Does a player on a team loaded with returning players who works into the vaunted system slowly (she’d be a starter on the lower-tier teams) count less?

Surely all the top rookies will be all-SEC in years to come and then we’ll refer to her rookie season as a statistical reference.

Coach of the Year?

Easy to pick the regular-season No. 1 coach.

But what about the ones who accepted the challenge this season of rebuilding once-respected NCAA playoff contenders.

Or even the guy who is tanking a team towards 20 wins for the first time. And in this toughest of all conferences.

You’ll see the official lists this week. You’ll see where the teams with those players and that coach end up in a few weeks.

It has been ever thus.

UT and South Carolina are both 9-1 in the Final 10 games, (an NCAA point of emphasis in seeding).

Texas A&M and Kentucky are each 7-3 in the final 10.

Unranked Georgia has 19 wins.

Unranked Arkansas has 19 wins.

Unranked Vanderbilt has 18 wins.

Unranked Florida has 18 wins.

Unranked Mississippi State has 18 wins.

Unranked LSU has 18 wins, has stumbled badly and will welcome in a higher-seed to its sub-Regional.

No SEC team with 20 wins has ever missed an NCAA tournament, even when the 20th came in the conference tournament.

So, here’s how the regular season ended for the Fab Four, those listed in the AP Top 25:

•No. 10 Tennessee: It was Lady Vols’ Senior Day and the last home game until at least the first game of the sub-Regional. That two-step feeds into the Stanford Regional, projected now as the easiest route to the Final Four.

Center Izzy Harrison kept the celebration rolling with 20 points -- 9-of-11 from the field -- and 15 rebounds.

Meighan Simmons was honored as the lone senior on Senior Afternoon and scored 16 in front of 14,072 fans, which will outdraw most-sub-Regionals.

Tennessee won each half with diligence and effort, a 73-61 end.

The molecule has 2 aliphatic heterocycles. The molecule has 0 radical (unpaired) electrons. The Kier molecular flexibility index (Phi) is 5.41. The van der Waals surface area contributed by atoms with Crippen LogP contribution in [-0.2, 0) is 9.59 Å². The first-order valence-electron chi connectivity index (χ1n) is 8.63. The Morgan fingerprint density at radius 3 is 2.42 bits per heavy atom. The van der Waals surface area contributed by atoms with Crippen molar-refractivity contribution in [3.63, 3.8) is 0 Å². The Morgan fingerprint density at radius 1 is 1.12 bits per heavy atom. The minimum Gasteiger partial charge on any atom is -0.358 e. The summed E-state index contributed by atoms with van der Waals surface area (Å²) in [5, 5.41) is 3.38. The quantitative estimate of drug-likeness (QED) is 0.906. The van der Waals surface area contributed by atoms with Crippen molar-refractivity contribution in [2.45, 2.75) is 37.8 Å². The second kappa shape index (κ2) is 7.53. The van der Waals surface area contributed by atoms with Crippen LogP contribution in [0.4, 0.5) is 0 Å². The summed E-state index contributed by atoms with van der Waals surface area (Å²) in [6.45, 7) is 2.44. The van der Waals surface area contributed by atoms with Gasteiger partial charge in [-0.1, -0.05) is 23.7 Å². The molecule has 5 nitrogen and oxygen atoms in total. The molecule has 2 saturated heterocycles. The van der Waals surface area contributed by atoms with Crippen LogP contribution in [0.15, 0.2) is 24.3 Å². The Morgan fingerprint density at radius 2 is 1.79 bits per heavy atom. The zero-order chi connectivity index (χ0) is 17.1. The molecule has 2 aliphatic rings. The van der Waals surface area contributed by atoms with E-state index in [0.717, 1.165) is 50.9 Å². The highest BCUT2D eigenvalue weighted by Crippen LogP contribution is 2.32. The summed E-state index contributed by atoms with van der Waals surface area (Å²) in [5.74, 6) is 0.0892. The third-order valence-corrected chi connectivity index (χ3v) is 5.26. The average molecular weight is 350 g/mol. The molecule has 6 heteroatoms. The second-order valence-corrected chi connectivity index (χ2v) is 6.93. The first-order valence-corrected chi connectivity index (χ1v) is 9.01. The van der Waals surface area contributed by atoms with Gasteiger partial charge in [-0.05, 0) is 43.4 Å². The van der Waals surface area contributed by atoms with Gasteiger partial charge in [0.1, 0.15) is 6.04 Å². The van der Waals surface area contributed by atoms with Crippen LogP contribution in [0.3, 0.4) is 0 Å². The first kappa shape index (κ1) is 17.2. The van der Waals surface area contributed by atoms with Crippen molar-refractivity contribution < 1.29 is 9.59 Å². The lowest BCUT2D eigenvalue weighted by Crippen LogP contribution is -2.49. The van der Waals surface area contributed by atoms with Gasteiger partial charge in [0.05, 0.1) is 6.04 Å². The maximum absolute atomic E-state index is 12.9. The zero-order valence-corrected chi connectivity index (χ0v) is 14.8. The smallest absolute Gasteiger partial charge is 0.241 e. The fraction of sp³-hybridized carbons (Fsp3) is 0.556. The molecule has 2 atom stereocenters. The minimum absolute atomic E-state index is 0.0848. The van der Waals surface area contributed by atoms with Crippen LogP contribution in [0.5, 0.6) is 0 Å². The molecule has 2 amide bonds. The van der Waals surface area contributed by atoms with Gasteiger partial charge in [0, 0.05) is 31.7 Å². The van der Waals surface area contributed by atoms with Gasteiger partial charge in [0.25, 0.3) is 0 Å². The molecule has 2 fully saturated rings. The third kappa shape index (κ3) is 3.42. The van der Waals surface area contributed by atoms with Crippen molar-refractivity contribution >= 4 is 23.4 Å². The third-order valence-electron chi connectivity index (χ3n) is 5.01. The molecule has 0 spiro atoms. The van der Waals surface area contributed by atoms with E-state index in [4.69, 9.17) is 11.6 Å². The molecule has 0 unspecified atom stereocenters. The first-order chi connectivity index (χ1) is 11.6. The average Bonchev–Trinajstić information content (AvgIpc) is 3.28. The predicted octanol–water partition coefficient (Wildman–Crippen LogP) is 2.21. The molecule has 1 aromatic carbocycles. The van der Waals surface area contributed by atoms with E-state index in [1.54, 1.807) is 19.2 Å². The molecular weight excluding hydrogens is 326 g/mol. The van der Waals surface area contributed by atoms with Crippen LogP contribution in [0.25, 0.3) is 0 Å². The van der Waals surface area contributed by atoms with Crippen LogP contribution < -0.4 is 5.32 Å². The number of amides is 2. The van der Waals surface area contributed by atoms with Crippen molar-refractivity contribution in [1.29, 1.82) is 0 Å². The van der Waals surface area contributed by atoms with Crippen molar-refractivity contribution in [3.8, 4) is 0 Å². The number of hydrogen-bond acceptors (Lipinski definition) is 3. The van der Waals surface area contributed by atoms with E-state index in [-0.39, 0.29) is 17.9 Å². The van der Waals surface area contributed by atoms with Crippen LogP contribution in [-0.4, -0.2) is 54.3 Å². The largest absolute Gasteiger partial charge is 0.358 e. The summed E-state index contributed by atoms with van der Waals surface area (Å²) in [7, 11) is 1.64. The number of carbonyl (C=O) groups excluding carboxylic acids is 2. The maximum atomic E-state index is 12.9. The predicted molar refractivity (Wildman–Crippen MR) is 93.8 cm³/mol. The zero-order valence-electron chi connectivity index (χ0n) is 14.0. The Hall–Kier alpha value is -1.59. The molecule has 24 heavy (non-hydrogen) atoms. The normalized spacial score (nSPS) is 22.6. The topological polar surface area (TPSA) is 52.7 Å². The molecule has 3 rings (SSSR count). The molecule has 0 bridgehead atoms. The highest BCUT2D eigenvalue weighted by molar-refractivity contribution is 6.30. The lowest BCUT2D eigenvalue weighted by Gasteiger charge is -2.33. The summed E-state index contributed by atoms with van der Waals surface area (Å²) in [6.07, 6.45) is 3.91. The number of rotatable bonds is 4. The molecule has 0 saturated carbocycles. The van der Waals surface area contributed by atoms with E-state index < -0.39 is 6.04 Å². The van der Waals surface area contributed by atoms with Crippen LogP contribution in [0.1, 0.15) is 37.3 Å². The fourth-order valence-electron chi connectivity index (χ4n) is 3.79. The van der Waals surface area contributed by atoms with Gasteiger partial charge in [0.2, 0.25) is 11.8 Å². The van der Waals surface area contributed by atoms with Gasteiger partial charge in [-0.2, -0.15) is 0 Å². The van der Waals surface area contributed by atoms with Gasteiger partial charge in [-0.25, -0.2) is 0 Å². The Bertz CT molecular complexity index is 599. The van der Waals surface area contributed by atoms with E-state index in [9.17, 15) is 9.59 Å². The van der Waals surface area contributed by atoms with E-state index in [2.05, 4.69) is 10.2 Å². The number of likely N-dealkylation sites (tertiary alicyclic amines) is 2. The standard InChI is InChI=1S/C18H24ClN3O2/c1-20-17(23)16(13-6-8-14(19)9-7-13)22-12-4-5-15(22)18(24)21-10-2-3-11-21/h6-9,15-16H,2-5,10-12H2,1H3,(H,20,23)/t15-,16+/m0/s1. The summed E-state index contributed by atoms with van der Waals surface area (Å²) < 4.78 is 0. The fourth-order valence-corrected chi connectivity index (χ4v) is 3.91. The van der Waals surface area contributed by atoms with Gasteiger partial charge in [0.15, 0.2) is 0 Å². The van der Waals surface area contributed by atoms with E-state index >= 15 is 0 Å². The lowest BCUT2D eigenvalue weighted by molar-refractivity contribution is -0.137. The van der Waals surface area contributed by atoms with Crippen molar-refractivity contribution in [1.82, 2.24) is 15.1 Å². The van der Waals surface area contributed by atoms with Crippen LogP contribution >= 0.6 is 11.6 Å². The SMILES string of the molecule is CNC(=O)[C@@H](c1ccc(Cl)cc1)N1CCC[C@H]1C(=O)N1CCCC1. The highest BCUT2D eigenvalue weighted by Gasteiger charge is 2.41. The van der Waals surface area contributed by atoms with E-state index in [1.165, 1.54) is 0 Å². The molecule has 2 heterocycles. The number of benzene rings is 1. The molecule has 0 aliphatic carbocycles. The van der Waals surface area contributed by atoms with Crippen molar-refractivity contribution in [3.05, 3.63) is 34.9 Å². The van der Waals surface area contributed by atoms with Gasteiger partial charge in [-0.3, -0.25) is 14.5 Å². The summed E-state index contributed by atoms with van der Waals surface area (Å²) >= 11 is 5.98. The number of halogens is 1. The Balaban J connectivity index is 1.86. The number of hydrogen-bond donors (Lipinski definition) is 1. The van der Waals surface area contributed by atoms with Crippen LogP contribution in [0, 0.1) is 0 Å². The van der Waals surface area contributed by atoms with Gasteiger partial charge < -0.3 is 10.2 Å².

Tennessee never trailed in winning its 10th of the past 11. South Carolina had a 10-game win streak dashed.

"It's huge for us," Tennessee coach Holly Warlick said. "We talked a lot about seeding for the SEC tournament, talked a lot about seeding for the NCAA tournament. We thought it was really important for us to go out and make a statement. Obviously, I thought we did."

Tennessee also ended an eight-game losing streak against Top 5 opponents.

"It really got us back to where we need to be and showed us how when we play hard, who we can defeat," said Harrison.

Andraya Carter added 14 points for Tennessee. For South Carolina, Aleighsa Welch had 16 points, Tiffany Mitchell 11 and Alaina Coates 10.

"We're a lot more efficient basketball team than we displayed," South Carolina coach Dawn Staley said. "Part of it is I thought the pace of the game was a lot quicker than we'd like to play. They forced us to play fast and probably take quicker shots than we normally take. I think Tennessee had a lot to do with it because they want to get up and down in transition. We just tried to keep up pace with them, but that's just really not our pace."

A videotape showing Simmons' career highlights was shown on the overhead scoreboard before the game. Simmons was introduced with her family before the game, and she received a framed jersey.